Beginning in the early 17th century, colonization of the area by Vietnamese settlers gradually isolated the Khmer of the Mekong Delta from their brethren in Cambodia proper and resulted in their becoming a minority in the delta.
Prey Nokor was the most important commercial seaport to the Khmers. The city’s name was changed by Vietnam to Sài Gòn and then Hồ Chí Minh City. The loss of the city prevented the Cambodians access to the South China Sea. Subsequently, the Khmers' access to the sea was now limited to the Gulf of Thailand. It began as a small fishing village known as Prey Nokor. The area that the city now occupies was originally swampland, and was inhabited by Khmer people for centuries before the arrival of the Vietnamese.
In 1623, King Chey Chettha II of Cambodia (1618-1628) allowed Vietnamese refugees fleeing the Trịnh-Nguyễn War in Vietnam to settle in the area of Prey Nokor, and to set up a custom house at Prey Nokor. Increasing waves of Vietnamese settlers, which the Cambodian kingdom, weakened because of war with Thailand, could not impede, slowly Vietnamized the area. In time, Prey Nokor became known as Saigon.
In 1698, Nguyễn Hữu Cảnh, a Vietnamese noble, was sent by the Nguyen rulers of Huế to establish Vietnamese administrative structures in the area, thus detaching the area from Cambodia, which was not strong enough to intervene. Since 1698, the area has been firmly under Vietnamese administration. The Vietnamese became the majority population in most places.
When independence was granted to French Indochina in 1954, the Mekong Delta was included in the state of South Vietnam, despite protests from Cambodia. In the 1970s, the Khmer Rouge regime attacked Vietnam in an attempt to reconquer those areas of the delta still predominantly inhabited by Khmer Krom people, but this military adventure was a total disaster and precipitated the invasion of Cambodia by the Vietnamese army and subsequent downfall of the Khmer Rouge, with Vietnam occupying Cambodia.
Click itinerary day to expand
We’ll rendezvous at your hotel in Ho Chi Minh City and have a quick transfer to Cailay. Then, we’ll take back roads to Cai Be, where we’ll board a boat to Can Tho Island. We’ll spend some time visiting artisans; we’ll watch coconut candy making, rice paper making, and popcorn/ popped rice making. Then, we’ll enjoy lunch on the island before continuing on to our local home stay run by a lovely retired couple, Mr. & Mrs. Bay. The Bay’s live in a typical Mekong delta Vietnamese house, with airy rooms and an outdoor kitchen. The rest of the afternoon you’re free to bike around the home stay.Day 01: Ho Chi Minh City - Cai Be - Vinh Long 25km+ (L)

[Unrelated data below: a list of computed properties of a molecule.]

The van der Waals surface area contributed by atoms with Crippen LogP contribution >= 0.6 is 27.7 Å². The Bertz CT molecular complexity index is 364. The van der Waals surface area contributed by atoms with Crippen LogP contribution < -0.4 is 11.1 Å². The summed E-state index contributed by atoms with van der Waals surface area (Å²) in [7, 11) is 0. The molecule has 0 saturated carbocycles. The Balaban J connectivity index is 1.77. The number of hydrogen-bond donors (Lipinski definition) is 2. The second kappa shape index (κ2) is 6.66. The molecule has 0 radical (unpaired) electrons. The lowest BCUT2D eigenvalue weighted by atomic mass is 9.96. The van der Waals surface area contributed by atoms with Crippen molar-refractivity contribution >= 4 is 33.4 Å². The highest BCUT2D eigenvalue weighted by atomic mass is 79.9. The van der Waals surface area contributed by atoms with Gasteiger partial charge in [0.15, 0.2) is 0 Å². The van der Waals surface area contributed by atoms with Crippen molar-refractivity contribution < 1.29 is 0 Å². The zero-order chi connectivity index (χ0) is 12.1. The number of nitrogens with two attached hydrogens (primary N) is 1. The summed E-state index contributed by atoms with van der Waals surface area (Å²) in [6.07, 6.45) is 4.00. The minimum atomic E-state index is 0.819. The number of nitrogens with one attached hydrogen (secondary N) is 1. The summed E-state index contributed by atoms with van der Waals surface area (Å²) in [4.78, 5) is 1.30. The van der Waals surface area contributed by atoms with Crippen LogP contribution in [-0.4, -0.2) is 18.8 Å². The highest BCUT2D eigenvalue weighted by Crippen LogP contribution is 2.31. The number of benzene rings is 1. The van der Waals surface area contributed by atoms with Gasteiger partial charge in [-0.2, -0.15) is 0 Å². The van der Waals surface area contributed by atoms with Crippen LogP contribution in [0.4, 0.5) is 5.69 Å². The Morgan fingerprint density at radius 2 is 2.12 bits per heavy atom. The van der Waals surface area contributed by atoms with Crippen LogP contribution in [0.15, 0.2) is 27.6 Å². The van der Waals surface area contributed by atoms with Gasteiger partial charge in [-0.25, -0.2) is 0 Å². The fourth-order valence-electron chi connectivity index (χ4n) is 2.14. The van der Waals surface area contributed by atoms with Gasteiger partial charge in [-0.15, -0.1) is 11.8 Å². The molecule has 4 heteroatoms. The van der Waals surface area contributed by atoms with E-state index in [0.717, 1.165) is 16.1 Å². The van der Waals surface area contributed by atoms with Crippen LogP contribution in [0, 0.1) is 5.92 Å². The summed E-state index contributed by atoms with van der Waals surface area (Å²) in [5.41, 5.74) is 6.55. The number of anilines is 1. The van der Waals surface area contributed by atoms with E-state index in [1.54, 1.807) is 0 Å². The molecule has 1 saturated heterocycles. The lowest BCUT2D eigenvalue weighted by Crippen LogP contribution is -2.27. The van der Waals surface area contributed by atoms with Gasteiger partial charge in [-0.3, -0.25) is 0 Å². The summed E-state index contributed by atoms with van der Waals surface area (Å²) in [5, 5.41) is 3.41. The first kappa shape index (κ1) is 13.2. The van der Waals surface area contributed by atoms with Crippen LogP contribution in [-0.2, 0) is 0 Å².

After breakfast with the Bays, we’ll have a short boat trip to Vinh Long, one of the famous fruit towns in the Mekong. In Vinh Long, we’ll bike along narrow country lanes through tiny orchards. You’ll witness colorful life along the riverside, as you pedal past picturesque delta homes and villages. Easy Indochina Bike Tours’ll cross narrow canals on a local sampan, before boarding a ferry for a refreshing boat trip across the expansive Co Chien River. Then, we’ll ride the final few kilometers to the very pretty Khmer town of Travinh. There will be plenty of time to explore side tracks and trails, as the cycling distance for the day is not far. We’ll stay overnight at a local hotel in Tra Vinh.
On the third day, our ride will be very special; much of the area is populated by Khmer people. The regional architecture is interesting and there are many Khmer temples to stop and admire en route. You will have the freedom to cycle as much or as little as you prefer; the road is peaceful, narrow and very pretty all the way to Can Tho! We’ll cycle to Ba Om Pond to see its magnificent lotus flowers, and observe local women having their futures predicted in the small temple nearby. En route, we’ll also stop to visit a local Buddhist temple school. We’ll stay in Can Tho overnight.
We’ll spend the morning riding to Phong Dien where we’ll board a boat to visit the Cai Rang floating market. It’s a fun boat ride as we weave through teeming early morning market bustle along the banks of an active riverfront. Then, Vietnam Bike Tours’ll continue by bike on the narrow lane and loop round to the main road. Along the way you’ll absorb sights of endless cottage industries, timber merchants, coconut shredders, and small docks loading/unloading rice. Lunch will be held at a local restaurant before heading back to Ho Chi Minh City to end the trip.
- Air-conditioned bus
- Support vehicle to carry gear, luggage, first aid
- English speaking tour guide
- Entrance fees, boat trips, ferry & speedboat tickets
- Airport transfer in/out
- Pick up & drop off at your hotel
- Meals as mentioned (B = Breakfast, L = Lunch, D = Dinner)
- All biking gear (bike, helmet, tool kit, water cage)
- Water, snacks, soft drinks, and fresh fruit on cycling days
- Travel insurance
- Personal expenses